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Observing and modeling long-term persistence of P. noctiluca in coupled complementary marine systems (Southern Tyrrhenian Sea and Messina Strait)
Bergamasco, A.; Cucco, A.; Guglielmo, L.; Minutoli, R.; Quattrocchi, G.; Guglielmo, R.; Palumbo, F.; Pansera, M.; Zagami, G.; Vodopivec, M.; Malej, A.; Granata, A. (2022). Observing and modeling long-term persistence of P. noctiluca in coupled complementary marine systems (Southern Tyrrhenian Sea and Messina Strait). NPG Scientific Reports 12(1): 14905. https://dx.doi.org/10.1038/s41598-022-18832-2
In: Scientific Reports (Nature Publishing Group). Nature Publishing Group: London. ISSN 2045-2322; e-ISSN 2045-2322, more
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  • Bergamasco, A., more
  • Cucco, A.
  • Guglielmo, L.
  • Minutoli, R.
  • Quattrocchi, G.
  • Guglielmo, R.
  • Palumbo, F.
  • Pansera, M.
  • Zagami, G.
  • Vodopivec, M.
  • Malej, A., more
  • Granata, A.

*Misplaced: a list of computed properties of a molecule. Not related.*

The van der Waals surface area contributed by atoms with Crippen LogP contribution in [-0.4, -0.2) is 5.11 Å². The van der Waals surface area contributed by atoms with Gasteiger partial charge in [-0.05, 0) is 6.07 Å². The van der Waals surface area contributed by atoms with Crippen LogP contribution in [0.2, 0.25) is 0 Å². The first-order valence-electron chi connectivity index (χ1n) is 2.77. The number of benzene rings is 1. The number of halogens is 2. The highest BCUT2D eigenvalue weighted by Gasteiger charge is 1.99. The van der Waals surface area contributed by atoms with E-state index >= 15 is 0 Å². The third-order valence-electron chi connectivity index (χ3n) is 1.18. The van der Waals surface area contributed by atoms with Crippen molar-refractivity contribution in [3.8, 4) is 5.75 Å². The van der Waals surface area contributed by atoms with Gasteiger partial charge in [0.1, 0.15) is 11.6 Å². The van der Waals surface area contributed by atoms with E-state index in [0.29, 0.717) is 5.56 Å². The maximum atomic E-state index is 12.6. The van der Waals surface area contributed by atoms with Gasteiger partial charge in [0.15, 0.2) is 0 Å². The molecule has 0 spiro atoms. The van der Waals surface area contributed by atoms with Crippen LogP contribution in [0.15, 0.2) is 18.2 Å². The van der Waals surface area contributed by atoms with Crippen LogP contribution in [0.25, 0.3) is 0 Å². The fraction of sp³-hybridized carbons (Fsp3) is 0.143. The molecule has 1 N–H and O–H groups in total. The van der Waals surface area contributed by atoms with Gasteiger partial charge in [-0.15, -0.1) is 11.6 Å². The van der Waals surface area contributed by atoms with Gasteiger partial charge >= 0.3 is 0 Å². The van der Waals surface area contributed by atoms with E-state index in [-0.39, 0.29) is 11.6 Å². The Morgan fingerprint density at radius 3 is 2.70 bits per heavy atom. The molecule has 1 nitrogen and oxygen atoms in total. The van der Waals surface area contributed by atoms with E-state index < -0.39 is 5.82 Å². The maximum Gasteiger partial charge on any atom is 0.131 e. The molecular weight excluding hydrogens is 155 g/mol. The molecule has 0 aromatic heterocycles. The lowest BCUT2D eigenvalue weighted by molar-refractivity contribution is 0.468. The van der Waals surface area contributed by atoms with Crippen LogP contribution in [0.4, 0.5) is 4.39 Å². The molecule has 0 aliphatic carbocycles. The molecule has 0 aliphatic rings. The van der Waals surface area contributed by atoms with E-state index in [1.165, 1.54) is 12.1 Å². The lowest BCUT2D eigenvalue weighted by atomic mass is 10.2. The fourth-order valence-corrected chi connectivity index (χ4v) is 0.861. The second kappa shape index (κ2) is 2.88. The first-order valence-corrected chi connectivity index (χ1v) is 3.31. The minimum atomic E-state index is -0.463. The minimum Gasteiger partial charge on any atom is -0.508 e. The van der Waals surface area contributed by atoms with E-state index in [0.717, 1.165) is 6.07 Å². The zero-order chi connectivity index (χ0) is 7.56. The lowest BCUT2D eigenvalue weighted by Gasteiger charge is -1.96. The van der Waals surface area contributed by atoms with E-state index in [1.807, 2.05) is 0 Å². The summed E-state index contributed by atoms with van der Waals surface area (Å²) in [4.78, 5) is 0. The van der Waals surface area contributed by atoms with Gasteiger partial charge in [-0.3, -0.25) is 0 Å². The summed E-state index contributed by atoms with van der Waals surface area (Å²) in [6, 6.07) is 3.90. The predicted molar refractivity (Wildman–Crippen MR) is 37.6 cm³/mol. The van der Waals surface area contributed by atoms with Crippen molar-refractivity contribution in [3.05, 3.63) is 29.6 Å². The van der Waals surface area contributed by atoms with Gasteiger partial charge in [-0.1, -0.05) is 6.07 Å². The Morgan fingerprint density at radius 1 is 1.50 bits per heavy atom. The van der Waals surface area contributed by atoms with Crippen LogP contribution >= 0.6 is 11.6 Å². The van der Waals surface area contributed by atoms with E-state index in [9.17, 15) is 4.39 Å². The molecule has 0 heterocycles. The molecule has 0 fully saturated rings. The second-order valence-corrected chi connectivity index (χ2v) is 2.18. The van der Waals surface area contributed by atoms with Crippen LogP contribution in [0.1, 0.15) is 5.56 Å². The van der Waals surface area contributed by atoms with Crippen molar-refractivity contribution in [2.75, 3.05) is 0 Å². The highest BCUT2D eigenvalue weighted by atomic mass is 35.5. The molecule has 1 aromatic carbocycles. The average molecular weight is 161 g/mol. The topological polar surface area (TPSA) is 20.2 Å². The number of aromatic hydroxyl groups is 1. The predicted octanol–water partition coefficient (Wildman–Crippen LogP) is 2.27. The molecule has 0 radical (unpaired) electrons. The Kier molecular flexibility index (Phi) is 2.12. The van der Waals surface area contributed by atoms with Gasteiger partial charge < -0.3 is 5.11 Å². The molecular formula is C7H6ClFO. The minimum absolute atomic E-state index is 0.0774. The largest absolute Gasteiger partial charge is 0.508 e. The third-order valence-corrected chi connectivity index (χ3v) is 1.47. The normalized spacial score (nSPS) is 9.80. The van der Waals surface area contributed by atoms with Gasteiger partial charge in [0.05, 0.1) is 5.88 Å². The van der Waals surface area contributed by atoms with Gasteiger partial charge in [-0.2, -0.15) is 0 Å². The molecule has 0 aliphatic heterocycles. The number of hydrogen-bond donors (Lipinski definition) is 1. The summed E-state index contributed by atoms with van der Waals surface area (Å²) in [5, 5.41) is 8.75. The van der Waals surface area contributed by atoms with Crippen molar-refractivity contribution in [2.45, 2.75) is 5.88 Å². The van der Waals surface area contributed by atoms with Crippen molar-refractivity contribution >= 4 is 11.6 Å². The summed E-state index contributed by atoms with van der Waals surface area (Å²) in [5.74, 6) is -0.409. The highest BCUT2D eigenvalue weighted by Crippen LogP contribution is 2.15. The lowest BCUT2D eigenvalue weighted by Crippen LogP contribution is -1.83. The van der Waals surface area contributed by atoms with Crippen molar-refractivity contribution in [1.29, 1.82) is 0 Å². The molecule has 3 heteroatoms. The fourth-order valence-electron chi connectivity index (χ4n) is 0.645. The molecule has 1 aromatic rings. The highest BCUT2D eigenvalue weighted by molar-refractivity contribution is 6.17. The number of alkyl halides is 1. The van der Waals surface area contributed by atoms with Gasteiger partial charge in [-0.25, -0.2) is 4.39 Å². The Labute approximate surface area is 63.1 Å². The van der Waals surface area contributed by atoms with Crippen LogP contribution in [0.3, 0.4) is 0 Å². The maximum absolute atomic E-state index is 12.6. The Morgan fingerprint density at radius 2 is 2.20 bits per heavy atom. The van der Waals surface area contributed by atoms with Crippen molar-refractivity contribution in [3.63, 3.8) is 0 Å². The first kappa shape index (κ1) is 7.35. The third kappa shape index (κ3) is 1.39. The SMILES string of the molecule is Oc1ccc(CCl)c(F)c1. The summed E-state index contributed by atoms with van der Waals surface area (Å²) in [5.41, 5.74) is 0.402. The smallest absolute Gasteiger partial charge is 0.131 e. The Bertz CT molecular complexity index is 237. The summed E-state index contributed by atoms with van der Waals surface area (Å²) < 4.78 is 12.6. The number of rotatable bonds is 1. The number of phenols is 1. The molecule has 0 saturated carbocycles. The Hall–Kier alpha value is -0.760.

In the Mediterranean Sea, the Strait of Messina (MS) is a very peculiar area, connecting highly different regions and representing a privileged observatory for an early comprehension and assessment of ecosystems shifts. It is hypothesized that the outbreaks observed near the coast of many sites in the Mediterranean Sea may be the result of transport of permanent populations of P. noctiluca in pelagic waters to the coast, caused by specific hydrodynamic conditions. By both visual observations and numerical experiments our objective is twofold: (A) to help clarify whether the basin of the Aeolian Islands Archipelago (AIA), in the Southern Tyrrhenian Sea (STS), may be the site from which large populations of P. noctiluca are transported to the MS, and (B) to evaluate whether the upwelling turbulent system of the MS can be an energetic opportunity for this species. It should offer a rich habitat without jeopardizing the overall survival of the population, that is subject to stranding due to strong currents. Although very different, the two involved ecosystems (AIA and MS ) are complementary for the success of Pelagia noctiluca life cycle. Outputs obtained by coupling the 3D hydrodynamic model (SHYFEM) with a Lagrangian particle tracking model support the hypothesis of a connectivity between these two ecosystems, particularly in the first half of the year, indicating the coastal areas around the AIA as potential optimal source location for Pelagia larval stages. We support the very attractive hypothesis that two connected systems exist, the former one favours Pelagia's reproduction and acts as a nursery and the latter favours its growth due to higher productivity. We speculate that the reproductive population of the AIA is not permanent, but is renewed every year by individuals who have fed and quickly grown in the MS and who are passively transported by downwelling along canyon "corridors".

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